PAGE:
Source: https://commons.wikimedia.org/wiki/File:Eudocia's_poem_Hamat_Gader.png
Greek Inscriptions from Ḥammat Gader: A Poem by the Empress Eudocia and Two Building Inscriptions Author(s): JUDITH GREEN and YORAM TSAFRIR
Source: Israel Exploration Journal, Vol. 32, No. 2/3 (1982), pp. 77-96
Joe Sermarini
Hamat-gader-archeol-site-synagoge.jpg
Israel, Hamat Gadar, Ruins of Synagogue10 viewsHamat Gader was already a well known health and recreation site in Roman times, mentioned in Strabo, Origen and Eunapius, as well as the Rabbinic literature. Construction of the bath complex began in the 2nd century by the 10th Roman Legion, which was garrisoned in nearby Gadara. The ancient Hebrew name means hot springs of (the ancient city of) Gadara. Gadar today is nearby modern Umm Qais. The Arabic name El-Hamma preserves this, and the name of the tel located near the site, Tel Bani, is a corruption of the Latin word meaning "baths." The empress Aelia Eudocia composed a poem praising the qualities of the multiple springs which was inscribed so that visitors could see it as they went into the pool. The mosaic pavement recovered from the 5th century Hamat Gader synagogue, is now installed in the entrance hall of the Supreme Court of Israel.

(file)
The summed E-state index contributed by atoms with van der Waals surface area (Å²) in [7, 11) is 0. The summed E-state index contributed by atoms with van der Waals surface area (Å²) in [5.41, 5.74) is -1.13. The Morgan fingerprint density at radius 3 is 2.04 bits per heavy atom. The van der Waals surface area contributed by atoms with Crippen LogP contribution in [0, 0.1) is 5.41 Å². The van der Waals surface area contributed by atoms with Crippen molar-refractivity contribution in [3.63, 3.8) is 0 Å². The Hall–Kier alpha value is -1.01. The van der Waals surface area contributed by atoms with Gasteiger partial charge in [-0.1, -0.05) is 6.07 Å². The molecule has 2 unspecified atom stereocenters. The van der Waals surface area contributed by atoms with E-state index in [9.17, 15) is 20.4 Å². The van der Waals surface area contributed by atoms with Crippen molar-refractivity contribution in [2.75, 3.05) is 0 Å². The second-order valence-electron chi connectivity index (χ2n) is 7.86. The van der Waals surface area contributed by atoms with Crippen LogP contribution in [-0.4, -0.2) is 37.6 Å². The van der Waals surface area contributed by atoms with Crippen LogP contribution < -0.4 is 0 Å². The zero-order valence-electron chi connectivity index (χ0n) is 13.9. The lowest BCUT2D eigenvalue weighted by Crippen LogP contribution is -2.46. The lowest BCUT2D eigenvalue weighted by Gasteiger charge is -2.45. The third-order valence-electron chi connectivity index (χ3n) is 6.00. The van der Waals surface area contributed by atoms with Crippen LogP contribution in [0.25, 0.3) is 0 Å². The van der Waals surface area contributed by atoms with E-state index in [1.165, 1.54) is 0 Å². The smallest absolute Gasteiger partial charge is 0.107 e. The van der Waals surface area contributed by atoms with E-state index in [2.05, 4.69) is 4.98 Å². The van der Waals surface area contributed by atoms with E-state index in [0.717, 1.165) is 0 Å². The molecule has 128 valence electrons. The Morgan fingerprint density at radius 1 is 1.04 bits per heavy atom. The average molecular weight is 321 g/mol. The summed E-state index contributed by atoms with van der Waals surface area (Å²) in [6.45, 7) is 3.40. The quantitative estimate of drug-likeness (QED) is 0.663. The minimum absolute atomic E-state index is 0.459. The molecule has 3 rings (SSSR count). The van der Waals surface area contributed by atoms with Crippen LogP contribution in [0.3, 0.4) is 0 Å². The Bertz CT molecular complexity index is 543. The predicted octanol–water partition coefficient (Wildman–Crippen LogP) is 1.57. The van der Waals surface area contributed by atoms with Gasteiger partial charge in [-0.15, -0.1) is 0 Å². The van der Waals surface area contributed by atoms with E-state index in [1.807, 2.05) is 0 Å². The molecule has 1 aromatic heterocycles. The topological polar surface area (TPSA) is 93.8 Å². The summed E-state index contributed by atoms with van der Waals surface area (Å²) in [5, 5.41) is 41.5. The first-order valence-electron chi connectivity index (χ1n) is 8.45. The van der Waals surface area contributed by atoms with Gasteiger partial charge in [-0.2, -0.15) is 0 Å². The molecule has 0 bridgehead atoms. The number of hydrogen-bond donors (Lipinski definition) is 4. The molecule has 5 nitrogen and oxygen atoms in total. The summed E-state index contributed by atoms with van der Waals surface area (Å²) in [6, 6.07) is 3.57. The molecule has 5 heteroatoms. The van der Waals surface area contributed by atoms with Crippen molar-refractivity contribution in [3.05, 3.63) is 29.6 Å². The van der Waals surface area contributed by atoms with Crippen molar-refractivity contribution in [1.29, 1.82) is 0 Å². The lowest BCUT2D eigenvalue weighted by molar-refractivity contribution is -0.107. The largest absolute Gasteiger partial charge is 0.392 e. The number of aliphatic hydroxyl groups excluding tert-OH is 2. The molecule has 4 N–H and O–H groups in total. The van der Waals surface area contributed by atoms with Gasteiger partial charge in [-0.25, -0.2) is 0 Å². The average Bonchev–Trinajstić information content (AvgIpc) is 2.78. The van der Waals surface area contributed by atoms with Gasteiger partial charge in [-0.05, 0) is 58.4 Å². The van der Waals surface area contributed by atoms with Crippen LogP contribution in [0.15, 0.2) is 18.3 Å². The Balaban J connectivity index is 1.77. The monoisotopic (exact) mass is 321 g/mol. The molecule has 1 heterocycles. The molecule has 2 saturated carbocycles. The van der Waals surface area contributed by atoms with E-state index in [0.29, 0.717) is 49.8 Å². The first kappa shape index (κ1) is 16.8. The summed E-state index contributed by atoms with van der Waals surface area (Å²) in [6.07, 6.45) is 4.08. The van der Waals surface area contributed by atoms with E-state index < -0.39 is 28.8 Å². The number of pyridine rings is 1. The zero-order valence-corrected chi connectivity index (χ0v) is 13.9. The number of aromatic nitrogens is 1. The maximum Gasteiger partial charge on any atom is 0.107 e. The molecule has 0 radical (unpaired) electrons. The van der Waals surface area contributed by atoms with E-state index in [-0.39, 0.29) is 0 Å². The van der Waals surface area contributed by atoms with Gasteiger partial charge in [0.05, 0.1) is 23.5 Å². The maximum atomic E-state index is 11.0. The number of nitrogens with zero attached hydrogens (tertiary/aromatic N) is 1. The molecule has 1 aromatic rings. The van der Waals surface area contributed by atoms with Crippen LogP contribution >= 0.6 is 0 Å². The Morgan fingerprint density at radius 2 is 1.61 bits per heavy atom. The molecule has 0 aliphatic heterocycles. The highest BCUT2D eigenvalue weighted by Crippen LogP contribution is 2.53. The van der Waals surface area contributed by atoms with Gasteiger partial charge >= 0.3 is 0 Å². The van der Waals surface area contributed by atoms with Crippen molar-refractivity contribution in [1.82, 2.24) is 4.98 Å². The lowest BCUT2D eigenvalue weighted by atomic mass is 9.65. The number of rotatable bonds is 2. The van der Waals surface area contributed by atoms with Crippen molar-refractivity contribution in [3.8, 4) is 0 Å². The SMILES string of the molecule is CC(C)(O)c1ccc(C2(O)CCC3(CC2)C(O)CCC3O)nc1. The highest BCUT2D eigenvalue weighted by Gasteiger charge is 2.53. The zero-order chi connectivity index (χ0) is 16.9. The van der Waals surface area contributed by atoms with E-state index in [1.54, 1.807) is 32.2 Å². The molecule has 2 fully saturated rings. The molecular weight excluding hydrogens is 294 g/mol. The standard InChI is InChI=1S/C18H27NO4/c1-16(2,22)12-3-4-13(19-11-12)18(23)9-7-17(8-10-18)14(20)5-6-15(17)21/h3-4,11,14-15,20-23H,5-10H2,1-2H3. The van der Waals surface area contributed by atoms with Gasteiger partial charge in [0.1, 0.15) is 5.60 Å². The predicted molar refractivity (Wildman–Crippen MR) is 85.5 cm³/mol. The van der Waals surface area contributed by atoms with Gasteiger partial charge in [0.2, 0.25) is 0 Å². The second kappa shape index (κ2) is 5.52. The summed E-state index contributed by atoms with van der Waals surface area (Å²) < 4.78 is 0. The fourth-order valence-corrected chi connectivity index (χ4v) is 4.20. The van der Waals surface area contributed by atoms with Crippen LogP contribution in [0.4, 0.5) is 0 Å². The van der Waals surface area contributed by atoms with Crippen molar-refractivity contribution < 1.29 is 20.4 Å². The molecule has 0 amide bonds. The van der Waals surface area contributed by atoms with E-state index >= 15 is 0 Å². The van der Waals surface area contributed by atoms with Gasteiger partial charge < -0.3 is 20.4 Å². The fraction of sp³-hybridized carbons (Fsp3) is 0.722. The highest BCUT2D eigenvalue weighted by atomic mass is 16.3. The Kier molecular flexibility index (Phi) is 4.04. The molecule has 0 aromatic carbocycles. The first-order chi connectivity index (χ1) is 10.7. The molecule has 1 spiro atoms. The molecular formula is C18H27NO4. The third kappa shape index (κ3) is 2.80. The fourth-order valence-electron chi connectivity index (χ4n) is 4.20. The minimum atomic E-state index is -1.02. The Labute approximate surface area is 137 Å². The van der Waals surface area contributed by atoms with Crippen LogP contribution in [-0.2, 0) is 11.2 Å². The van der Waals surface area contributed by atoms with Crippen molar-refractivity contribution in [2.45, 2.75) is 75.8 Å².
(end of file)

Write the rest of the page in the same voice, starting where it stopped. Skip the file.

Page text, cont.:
Source: https://commons.wikimedia.org/wiki/File:Hamat-gader-archeol-site-synagoge.jpg
Joe Sermarini
Hamat-gader_25.jpg